Thursday, June 07, 2012
TERROR IN A TEXAS TOWN (Joseph H. Lewis, 1958)
Well, it was another great night at the Portage Theater in Chicago, with a beautiful mint 35 mm print of a terrific film. With its storyline of a community crumbling from fear and intimidation, in danger of falling prey to divide-and-conquer tactics, the script by blacklisted screenwriter Dalton Trumbo makes an obvious reference to the McCarthy hearings. But the plot is shared by many westerns. What's unusual is the slow build and heavy sense of dread, set up in part by the pre-credits flash-forward to the climactic showdown (which I'll return to later).
TERROR IN A TEXAS TOWN has a quiet intensity, with a minimalist score and repeated, rhythmic theme, and the stark, underpopulated feel that permeates many low budget films. But the intensity goes further, extending to Hayden's performance as the Swedish whaler, George Hansen. The actor fills the screen with his lumbering physicality, at times seething with repressed emotion. By far the most interesting character is Crayle, the brooding, black-clad gunman played by Nedrick Young. The personification of the pall that hangs over the entire film, Crale carries death and doom in his tired gait and equally black worldview. His perverse relationship with his companion Molly (Carol Kelly) recalls other such sexually twisted and charged couples in director Lewis's GUN CRAZY and THE BIG COMBO.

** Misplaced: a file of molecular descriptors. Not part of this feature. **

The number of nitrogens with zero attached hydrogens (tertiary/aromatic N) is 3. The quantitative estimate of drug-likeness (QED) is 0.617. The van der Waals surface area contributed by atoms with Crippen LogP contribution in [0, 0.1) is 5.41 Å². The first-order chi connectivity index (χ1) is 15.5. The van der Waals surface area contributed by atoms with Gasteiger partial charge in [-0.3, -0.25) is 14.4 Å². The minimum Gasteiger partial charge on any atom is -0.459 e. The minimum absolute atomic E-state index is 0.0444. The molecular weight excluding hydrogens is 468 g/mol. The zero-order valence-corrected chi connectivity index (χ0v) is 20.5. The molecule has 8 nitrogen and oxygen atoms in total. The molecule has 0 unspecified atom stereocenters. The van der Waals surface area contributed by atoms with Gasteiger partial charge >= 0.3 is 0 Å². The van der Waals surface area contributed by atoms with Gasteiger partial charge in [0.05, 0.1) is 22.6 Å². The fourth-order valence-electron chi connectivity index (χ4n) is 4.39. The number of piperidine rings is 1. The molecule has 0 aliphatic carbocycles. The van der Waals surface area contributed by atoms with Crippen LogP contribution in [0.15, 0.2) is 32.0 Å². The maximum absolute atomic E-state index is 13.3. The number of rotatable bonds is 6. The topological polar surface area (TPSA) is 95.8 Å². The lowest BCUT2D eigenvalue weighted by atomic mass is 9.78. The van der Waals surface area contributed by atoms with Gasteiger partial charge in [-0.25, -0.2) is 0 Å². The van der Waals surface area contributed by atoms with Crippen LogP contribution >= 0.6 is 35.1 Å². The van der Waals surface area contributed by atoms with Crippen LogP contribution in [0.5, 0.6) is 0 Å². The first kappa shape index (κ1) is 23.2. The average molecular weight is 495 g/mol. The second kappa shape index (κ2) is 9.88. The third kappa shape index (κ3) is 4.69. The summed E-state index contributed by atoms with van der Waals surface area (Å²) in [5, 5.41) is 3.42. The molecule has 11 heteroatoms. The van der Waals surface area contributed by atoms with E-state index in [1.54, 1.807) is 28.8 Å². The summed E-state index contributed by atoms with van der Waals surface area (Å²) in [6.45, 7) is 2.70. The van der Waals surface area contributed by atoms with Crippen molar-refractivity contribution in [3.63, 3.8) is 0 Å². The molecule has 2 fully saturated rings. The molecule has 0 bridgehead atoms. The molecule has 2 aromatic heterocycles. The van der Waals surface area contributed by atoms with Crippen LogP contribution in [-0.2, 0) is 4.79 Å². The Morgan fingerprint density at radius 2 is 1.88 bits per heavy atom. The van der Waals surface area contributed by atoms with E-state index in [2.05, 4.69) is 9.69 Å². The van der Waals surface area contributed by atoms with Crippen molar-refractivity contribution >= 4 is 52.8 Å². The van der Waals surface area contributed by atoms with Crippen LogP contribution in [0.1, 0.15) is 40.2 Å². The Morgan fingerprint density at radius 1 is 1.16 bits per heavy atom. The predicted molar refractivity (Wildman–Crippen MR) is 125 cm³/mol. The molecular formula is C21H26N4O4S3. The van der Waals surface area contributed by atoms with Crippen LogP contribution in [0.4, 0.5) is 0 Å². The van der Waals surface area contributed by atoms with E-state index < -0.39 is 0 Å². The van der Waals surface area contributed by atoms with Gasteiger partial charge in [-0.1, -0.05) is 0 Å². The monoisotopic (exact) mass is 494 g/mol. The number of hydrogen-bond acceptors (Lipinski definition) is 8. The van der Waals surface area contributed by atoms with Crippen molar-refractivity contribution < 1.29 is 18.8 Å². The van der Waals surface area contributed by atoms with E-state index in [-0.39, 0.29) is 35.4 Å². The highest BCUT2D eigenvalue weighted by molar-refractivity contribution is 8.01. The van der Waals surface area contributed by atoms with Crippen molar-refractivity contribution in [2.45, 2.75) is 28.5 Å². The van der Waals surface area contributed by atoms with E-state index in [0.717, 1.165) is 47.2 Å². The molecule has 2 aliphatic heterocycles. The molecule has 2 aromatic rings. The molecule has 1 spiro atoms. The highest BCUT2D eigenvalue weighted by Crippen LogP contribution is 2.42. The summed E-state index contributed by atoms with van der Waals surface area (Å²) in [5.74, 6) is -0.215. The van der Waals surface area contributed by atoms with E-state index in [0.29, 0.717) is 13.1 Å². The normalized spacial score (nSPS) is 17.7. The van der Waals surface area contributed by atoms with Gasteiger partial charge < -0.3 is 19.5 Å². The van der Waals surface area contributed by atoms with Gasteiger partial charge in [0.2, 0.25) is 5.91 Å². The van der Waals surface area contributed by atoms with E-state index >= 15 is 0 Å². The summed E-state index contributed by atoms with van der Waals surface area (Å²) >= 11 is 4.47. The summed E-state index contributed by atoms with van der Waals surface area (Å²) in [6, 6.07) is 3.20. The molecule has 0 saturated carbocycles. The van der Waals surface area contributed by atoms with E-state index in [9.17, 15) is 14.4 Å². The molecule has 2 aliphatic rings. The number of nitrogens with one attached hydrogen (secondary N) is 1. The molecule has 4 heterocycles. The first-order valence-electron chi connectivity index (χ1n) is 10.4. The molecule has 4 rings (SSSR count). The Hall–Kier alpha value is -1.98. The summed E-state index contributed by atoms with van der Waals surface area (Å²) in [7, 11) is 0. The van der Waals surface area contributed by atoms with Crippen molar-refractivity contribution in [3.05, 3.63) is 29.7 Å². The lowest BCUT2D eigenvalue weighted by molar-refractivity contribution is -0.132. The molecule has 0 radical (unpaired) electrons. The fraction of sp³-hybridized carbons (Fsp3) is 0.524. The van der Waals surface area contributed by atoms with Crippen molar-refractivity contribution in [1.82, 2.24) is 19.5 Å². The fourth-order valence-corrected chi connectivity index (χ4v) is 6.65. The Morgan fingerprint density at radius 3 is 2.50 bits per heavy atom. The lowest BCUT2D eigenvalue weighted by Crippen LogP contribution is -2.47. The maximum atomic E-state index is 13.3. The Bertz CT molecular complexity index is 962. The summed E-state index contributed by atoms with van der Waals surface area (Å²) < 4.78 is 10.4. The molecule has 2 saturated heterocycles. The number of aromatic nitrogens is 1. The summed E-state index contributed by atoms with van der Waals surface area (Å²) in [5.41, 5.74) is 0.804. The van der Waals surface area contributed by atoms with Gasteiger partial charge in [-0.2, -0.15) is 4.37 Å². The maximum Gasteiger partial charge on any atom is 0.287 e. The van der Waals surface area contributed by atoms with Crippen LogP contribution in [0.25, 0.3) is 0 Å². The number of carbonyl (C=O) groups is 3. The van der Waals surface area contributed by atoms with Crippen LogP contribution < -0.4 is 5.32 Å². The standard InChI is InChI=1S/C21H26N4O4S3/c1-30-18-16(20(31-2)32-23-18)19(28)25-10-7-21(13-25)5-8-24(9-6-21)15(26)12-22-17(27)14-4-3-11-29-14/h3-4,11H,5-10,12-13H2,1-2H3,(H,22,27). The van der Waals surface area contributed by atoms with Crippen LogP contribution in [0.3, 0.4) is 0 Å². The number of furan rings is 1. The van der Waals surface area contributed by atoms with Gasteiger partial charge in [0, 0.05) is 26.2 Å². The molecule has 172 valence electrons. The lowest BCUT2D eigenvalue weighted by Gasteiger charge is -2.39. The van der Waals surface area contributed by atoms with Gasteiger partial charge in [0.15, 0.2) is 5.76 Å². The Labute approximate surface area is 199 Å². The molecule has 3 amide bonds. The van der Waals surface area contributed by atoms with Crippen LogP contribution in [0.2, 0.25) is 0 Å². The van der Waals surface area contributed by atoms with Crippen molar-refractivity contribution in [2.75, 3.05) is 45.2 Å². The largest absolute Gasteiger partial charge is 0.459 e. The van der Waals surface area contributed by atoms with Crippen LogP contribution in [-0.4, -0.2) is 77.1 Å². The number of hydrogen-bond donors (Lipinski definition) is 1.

The pre-credits flash-forward I referred to earlier is effective, but is also a bit odd in a feature. It is likely it was inspired by the technique to hook viewers used in television shows at the time. But its novelty made me wonder if it was planned in pre-production by Lewis, or added later in the editing by the producer.